This Is Why We Write: Past, Present, and Future

This morning, my four year-old stood at my closet door, holding open a little pink purse, her eyes full of expectation. I was rooting through my bag of scarves, looking of one that could do the job. I knew it the second I saw the wrinkled amber colored silk.

The magic of this faded scrap of fabric could only work on you if you’re a preschooler who trusts your mother’s magic or if you’re someone who trusts in the power of writing down our stories.

First, why am I digging up relics from the bottom of the closet on this particular Monday morning? Easy: I need to cast a spell…

My older daughter and I are about to board a plane to Ireland. My little one will find her way through the next ten days with her daddy and grandparents, and I know it’s going to be wonderful and hard for all of them depending on the day, depending on the hour. Right now, we’re creating a magical toolkit, a little bag of comfort and distraction that will remind her that this is a temporary adventure and that we’ll all be together again soon.

And what better way to connect us than this silk scarf that found its way into my life on September 5, 1999. This was a particularly stormy late summer day on the Dingle Peninsula in County Kerry and our ferry to the Blasket Islands was cancelled due to the weather. My roommate and I explored the shops. I bought this scarf for my hair from a place that smelled on incense and looked something like a hippy shop back in Boston.

I'm known for having an uncanny memory (except for when I forget things completely thanks to nearly a decade of maternal sleep deprivation), but I wouldn't have known the exact date I visited that wild corner of Ireland without my journal. It has been years since I looked back at my once compact, perfect handwriting to read back on all the ways I unfurled and retreated, transformed and reworked what I knew it meant to become myself and chase my desires.

In that entry from 1999, I was a twenty year-old who found myself living the first moments of my wildest dream, a year in Ireland to explore and study, drink and smoke, recover from breaking someone’s heart and have my own heart broken by someone else in the bargain. I recorded my explorations to savor them hours and days later.  I never could have imagined the mother who'd unearth that black book and would use its stories to soothe her little girl.

This is the magic of writing, the way it becomes a telephone line across decades and helps make sense of life today.

Maybe you have a stack of old, full from margin-to-margin journals tucked into a desk drawer as I do. Maybe they’re full of candy wrappers, dried flowers, and scraps of paper scrawled with old a name and phone number that makes you blush at the thought of nights you almost forget. Maybe you have roadmaps that take you to the heart of memory and help you navigate this unexpected life that you live today.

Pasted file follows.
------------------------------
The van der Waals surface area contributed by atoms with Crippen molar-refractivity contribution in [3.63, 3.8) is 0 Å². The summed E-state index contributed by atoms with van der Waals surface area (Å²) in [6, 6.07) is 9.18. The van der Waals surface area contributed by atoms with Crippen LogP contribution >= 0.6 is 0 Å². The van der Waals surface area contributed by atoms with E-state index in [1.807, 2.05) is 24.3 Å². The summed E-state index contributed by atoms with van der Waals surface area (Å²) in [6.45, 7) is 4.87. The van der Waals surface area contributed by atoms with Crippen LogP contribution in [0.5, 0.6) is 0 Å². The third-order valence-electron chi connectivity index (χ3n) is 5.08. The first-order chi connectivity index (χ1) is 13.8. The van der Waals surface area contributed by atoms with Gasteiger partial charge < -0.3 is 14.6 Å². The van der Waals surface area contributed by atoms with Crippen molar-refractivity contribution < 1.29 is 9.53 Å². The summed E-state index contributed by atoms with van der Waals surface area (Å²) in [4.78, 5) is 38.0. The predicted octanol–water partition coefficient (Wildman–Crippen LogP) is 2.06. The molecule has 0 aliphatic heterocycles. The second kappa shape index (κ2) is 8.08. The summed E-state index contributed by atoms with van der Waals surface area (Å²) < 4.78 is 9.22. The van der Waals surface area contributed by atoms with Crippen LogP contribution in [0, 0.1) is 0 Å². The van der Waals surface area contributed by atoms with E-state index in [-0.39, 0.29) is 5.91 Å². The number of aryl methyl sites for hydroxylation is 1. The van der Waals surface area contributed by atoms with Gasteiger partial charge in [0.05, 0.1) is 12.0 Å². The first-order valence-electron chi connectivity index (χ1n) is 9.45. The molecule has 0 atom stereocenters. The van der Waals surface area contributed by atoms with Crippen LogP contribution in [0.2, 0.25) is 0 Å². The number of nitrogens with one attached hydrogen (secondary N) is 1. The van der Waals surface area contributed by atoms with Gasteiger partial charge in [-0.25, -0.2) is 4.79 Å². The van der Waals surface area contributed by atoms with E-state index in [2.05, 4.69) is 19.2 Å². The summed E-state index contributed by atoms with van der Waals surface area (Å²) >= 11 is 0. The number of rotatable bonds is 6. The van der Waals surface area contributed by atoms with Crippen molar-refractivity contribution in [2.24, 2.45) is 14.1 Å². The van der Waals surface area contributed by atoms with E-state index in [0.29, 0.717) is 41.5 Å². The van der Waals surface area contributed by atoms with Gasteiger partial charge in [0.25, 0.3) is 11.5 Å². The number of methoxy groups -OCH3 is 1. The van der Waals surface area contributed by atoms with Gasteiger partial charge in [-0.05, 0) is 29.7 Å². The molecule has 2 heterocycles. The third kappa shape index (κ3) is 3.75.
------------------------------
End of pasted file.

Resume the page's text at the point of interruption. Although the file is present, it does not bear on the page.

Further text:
Or, perhaps you never thought of yourself a writer and never gave yourself time to record much of anything at all. You might be someone who has believed in burning old notebooks in order to release the pain and claim the future. Maybe those old journals just seemed like a way to cope and you lost track of them since you never considered going back to your own ancient history might be the surest way to grow right now.

Whether you have a library of your own scribbled thoughts or you’ve never kept a diary in your life, it doesn’t matter. What matters is whether you can give yourself permission to start writing today.

 That's me on the Aran Islands off the coast of Galway in September of 1999 and yes, I am wearing the "magic scarf."

That's me on the Aran Islands off the coast of Galway in September of 1999 and yes, I am wearing the "magic scarf."


You might begin writing because you wish the version of you who was doing amazing things in 1999 had left you a few notes about how she really felt. You might write today so the people you love and care for in 2039 will understand who you were once upon a time.

Most importantly, I invite you to write because of who you are right this minute. Write because pulling your ideas, your fears, and your hopes through the filter of the written word can change the ways you view the past, the future, and this very real present moment.

Do you find it hard to give yourself the chance to write? Are you longing for an excuse? Please join us for a free community practice session this week or at the end of the month when I’m back from Ireland with a new journal full of stories.

We’re holding two free community writing practice session this April. The first is one on Wednesday, April 11 and the second is on Friday, April 27, both at noon ET. Come to one or both. Expect a new set of writing prompts at each one hour gathering.